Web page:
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Food in Antiquity (Ancient Peoples & Places)…
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Food in Antiquity (Ancient Peoples & Places) (udgave 1969)

af D. R. Brothwell (Forfatter)

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911303,150 (3.33)Ingen
A world-wide survey of the eating and drinking habits of early peoples, Don and Patricia Brothwell's Food in Antiquity covers a broad geographical range, from the early populations of Asia, Sub-Saharan Africa, and the Americas to the more familiar Egyptian, Mesopotamian, Greek, and Roman worlds. From meat, insects, vegetables, and fruits to cooking oils and beverages, each source of sustenance is described in terms of who consumed it, how it was prepared, and how it spread from its region of origin. The Brothwells' treatment is engaging and the information they provide fascinating. We learn, for example, that the vinegar carried by Roman foot soldiers on long marches was mixed with water to serve as a refreshing drink and that fungi provided a reliable source of diet for peoples from Europe, Australia, Japan, and China. The authors consider such questions as whether St. John ate carob or actual locusts in his desert hermitage and whether ancient farmers may have rid their crops of troublesome pests by capturing and eating them. They discuss cannibalism, food taboos, and the radical changes that took place with the introduction of the domestication of animals. The story they unfold is a compelling one that sheds much light on the intricate detective work, the problems and rewards, of biological research in archeology.… (mere)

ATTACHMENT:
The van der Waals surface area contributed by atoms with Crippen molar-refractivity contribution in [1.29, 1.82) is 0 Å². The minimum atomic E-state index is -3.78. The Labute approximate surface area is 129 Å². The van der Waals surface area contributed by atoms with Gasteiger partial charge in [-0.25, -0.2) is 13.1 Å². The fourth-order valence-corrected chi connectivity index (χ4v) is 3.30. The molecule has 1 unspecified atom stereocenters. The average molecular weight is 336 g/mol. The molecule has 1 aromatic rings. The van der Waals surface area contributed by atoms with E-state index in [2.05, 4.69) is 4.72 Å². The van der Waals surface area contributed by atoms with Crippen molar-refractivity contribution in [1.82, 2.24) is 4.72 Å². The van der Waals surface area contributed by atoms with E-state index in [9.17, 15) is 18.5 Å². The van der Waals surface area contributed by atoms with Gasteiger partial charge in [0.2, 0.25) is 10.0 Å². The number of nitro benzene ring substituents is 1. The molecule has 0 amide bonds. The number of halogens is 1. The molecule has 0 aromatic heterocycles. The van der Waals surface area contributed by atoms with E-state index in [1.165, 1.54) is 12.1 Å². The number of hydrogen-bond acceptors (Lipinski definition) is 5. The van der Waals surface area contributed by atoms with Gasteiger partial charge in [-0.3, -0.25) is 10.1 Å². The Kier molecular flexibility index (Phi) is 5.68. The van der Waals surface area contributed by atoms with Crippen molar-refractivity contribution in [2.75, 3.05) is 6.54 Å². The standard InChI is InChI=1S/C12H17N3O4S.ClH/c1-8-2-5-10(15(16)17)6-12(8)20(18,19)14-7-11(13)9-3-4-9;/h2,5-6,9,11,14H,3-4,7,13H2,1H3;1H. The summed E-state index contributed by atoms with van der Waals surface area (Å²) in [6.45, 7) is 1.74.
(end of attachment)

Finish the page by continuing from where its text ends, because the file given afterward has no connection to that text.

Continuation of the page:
Medlem:Tanimm
Titel:Food in Antiquity (Ancient Peoples & Places)
Forfattere:D. R. Brothwell (Forfatter)
Info:Thames & Hudson Ltd (1969), 248 pages
Samlinger:Dit bibliotek
Vurdering:
Nøgleord:Ingen

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Food in Antiquity: A Survey of the Diet of Early Peoples af Don R. Brothwell

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Series: Ancient Peoples and Places. Republished 2007. This EXLib. ( )
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Brothwell, Patriciahovedforfatteralle udgaverbekræftet

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A world-wide survey of the eating and drinking habits of early peoples, Don and Patricia Brothwell's Food in Antiquity covers a broad geographical range, from the early populations of Asia, Sub-Saharan Africa, and the Americas to the more familiar Egyptian, Mesopotamian, Greek, and Roman worlds. From meat, insects, vegetables, and fruits to cooking oils and beverages, each source of sustenance is described in terms of who consumed it, how it was prepared, and how it spread from its region of origin. The Brothwells' treatment is engaging and the information they provide fascinating. We learn, for example, that the vinegar carried by Roman foot soldiers on long marches was mixed with water to serve as a refreshing drink and that fungi provided a reliable source of diet for peoples from Europe, Australia, Japan, and China. The authors consider such questions as whether St. John ate carob or actual locusts in his desert hermitage and whether ancient farmers may have rid their crops of troublesome pests by capturing and eating them. They discuss cannibalism, food taboos, and the radical changes that took place with the introduction of the domestication of animals. The story they unfold is a compelling one that sheds much light on the intricate detective work, the problems and rewards, of biological research in archeology.

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